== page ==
Where Are The Honeybees Going?
March 24, 2015
Can you remember the last time you were stung by a bee? Sadly, honeybees, crucial in the pollination of many U.S. crops and creation of delicious honey, are disappearing at a worrisome rate. In fact, after thriving for thousands of years, honeybee populations have plummeted by as much as 70 percent in recent memory. Discover why bee colonies have started dying in mass numbers today.
The Honeybee Basics
Honeybees are most active during the late spring and summer months. During this time, large groups of bees can be found swarming together to find a new place to create a nest. It takes about 24 hours for a swarm to find a new place to nest. The hive is typically located in the holes of trees or rock crevices. Hives are made of wax from a special gland in the abdomen of worker bees. The worker bees mold the wax to form the hive. Honeybees do not hibernate in the winter months. Instead, honeybees remain inside their hive, form a tight ball to share body heat, and eat shared food supplies.
Honeybees are social insects that often live in hives with up to 20,000 other bees. There are three types of adult honeybees that live in a colony: a queen, the workers, and drones. The queen bee is the largest female, and the only responsibility of the queen bee is to lay the eggs. She is capable of producing up to 2,000 eggs a day. Worker bees are female, find food, tend to the larvae, help build the hive, and clean. The drone bees are male and serve only one purpose in the colony, and that is to mate with the female queen bee. They die shortly after mating.
Problems Honeybees are Facing
The honeybees face health risks from a variety of different factors including new pathogens, nosemi fungi, Varroa mites, nutrition problems, lack of nectar sources and potentially sublethal effects of pesticides. Deformed Wing Virus, a common disease in honeybees, is associated with Varroa mites. Symptoms of Deformed Wing Virus include shortened abdomen, deformed wings, and discoloration. The U.S. Environmental Protection Agency (EPA) and U.S. Department of Agriculture (USDA) issued a report in 2012 that suggested factors influencing bee health may include, "disease, arthropod pests [parasitic mites], pesticides, poor nutrition and beekeeping practices." They identified the Varroa mite as "the single most detrimental pest of honeybees and can magnify the role of viruses." Most scientists agree that the decline in bee health is a result of several causes.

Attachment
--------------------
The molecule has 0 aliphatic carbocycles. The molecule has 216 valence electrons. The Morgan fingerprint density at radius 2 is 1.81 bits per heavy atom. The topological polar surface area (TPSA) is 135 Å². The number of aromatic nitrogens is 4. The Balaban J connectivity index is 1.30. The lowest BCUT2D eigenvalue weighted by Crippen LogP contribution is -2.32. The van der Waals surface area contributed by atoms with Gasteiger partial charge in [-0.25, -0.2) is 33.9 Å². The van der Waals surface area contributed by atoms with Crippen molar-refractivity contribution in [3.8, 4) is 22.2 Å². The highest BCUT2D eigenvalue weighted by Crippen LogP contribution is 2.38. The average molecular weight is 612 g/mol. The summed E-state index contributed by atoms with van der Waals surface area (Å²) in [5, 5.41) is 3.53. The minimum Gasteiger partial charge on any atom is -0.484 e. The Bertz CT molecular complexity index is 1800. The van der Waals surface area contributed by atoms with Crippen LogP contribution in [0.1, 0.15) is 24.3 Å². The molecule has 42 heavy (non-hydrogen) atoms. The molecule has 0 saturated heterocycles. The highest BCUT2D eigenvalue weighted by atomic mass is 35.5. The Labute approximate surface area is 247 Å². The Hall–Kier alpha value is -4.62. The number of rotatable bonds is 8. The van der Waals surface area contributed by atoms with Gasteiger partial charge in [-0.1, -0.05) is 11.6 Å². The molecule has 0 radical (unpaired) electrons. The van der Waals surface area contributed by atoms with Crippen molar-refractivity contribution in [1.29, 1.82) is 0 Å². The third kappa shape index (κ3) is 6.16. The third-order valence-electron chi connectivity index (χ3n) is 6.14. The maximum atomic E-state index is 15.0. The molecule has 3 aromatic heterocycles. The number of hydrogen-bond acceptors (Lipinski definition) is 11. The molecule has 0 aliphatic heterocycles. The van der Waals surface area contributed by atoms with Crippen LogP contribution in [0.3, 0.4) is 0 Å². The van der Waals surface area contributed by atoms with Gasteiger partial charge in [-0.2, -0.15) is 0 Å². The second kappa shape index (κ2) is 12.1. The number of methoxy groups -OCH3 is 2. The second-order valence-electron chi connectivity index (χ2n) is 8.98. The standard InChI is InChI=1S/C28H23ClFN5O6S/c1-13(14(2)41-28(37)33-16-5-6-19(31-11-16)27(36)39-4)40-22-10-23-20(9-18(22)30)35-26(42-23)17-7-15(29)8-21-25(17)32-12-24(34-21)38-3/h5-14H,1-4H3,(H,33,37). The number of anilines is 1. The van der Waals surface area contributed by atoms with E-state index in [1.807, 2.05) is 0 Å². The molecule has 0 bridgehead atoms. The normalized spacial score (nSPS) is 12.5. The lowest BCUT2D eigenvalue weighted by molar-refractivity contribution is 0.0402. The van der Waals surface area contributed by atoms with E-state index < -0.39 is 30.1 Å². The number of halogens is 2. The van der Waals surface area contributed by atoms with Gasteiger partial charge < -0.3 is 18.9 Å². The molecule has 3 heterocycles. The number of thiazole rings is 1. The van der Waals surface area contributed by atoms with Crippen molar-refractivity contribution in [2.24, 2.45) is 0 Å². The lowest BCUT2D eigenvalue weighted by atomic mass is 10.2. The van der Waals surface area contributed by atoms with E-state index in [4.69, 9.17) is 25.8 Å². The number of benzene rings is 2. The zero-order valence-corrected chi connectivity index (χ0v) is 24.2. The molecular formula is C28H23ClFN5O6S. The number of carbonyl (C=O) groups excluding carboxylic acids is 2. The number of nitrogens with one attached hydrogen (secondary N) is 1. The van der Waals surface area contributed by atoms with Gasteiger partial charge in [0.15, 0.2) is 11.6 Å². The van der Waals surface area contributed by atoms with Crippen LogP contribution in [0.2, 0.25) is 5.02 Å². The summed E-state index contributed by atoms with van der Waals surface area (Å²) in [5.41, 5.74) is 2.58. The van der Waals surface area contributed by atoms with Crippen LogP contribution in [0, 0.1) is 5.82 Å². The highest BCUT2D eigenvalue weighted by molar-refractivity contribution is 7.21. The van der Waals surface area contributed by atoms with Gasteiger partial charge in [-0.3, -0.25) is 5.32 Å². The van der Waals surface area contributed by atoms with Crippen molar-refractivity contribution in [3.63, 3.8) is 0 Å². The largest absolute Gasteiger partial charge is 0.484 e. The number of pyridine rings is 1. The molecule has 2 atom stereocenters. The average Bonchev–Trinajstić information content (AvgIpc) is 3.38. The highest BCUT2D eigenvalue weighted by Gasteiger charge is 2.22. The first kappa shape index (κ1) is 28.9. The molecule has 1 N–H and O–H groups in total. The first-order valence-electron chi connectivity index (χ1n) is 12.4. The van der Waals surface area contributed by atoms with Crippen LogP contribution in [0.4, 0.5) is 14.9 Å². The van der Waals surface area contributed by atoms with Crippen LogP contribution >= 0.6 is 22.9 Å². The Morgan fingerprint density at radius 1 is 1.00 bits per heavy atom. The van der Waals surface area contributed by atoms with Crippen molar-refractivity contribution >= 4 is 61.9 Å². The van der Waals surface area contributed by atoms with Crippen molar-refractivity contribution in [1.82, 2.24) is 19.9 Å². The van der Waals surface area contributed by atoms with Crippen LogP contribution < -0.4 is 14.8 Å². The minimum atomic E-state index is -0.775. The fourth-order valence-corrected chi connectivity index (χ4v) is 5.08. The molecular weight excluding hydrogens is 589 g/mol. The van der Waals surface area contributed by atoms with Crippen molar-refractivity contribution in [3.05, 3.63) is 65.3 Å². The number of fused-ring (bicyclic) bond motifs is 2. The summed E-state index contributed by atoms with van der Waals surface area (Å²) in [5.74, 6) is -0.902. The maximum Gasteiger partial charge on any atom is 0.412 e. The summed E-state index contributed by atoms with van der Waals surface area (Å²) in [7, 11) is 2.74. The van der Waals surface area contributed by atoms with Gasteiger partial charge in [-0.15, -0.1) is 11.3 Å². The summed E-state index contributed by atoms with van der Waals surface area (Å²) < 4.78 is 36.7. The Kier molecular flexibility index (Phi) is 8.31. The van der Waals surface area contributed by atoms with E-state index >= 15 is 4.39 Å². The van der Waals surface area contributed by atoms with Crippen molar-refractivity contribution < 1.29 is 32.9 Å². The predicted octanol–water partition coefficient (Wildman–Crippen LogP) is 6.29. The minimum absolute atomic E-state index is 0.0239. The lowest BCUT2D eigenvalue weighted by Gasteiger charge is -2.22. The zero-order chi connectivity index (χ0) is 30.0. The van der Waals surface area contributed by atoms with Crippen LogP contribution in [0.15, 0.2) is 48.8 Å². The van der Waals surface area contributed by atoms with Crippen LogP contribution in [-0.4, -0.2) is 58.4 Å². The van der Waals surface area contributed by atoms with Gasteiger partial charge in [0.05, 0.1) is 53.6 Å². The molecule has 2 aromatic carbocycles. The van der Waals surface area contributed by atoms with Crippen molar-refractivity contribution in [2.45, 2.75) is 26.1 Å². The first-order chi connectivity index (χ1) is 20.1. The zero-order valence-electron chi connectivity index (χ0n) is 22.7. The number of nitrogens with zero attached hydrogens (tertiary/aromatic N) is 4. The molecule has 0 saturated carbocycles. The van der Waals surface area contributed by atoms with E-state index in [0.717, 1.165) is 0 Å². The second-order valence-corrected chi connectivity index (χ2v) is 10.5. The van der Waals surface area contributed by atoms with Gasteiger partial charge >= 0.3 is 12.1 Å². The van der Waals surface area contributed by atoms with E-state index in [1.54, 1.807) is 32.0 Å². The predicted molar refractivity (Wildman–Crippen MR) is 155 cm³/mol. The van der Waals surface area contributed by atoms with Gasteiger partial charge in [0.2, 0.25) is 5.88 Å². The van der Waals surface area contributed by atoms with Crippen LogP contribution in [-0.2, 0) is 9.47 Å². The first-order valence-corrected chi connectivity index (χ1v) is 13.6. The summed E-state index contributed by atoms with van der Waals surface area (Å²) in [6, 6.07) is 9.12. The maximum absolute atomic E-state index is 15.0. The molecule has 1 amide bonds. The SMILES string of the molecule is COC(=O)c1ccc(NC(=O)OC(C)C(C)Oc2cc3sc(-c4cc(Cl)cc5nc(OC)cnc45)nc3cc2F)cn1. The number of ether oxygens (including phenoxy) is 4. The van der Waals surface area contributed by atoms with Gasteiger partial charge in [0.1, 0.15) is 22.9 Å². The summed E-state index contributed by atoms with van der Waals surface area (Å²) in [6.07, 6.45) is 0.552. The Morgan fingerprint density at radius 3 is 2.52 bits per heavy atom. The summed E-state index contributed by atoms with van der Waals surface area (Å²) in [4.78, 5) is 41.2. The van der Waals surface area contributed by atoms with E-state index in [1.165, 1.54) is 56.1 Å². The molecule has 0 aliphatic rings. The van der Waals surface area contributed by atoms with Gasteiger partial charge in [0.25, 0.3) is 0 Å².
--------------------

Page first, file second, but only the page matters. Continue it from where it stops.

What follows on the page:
Colony Collapse Disorder
The USDA states that honeybees have been under pressure from a mysterious disease known as Colony Collapse Disorder (CCD). According to the Centers for Disease Control and Prevention (CDC), Colony Collapse Disorder is defined as a dead colony with no adult bees or dead bee bodies but with a live queen and usually honey and immature bees still present. Varroa mites, a parasite that transmits diseases to honeybees, are often found in hives affected by CCD, but it is unknown if Varroa mites and Colony Collapse Disorder are correlated.
When Honeybees Become Pests
According to the Professional Pest Management Alliance, public health officials attribute the quality of life we have today to three things: better pharmaceuticals, better sanitation, and better pest control. Preferred Pest Control professionals understand that bees shouldn't be unnecessarily exposed to pesticides, unless it is for health and/or structural reasons.
If honeybees have infested your place of residence or business, Preferred Pest Control can help. The colony will be removed and any leftover honey will be eliminated, preventing further infestation from other insects. Contact us today to schedule an appointment to exterminate your bee infestation.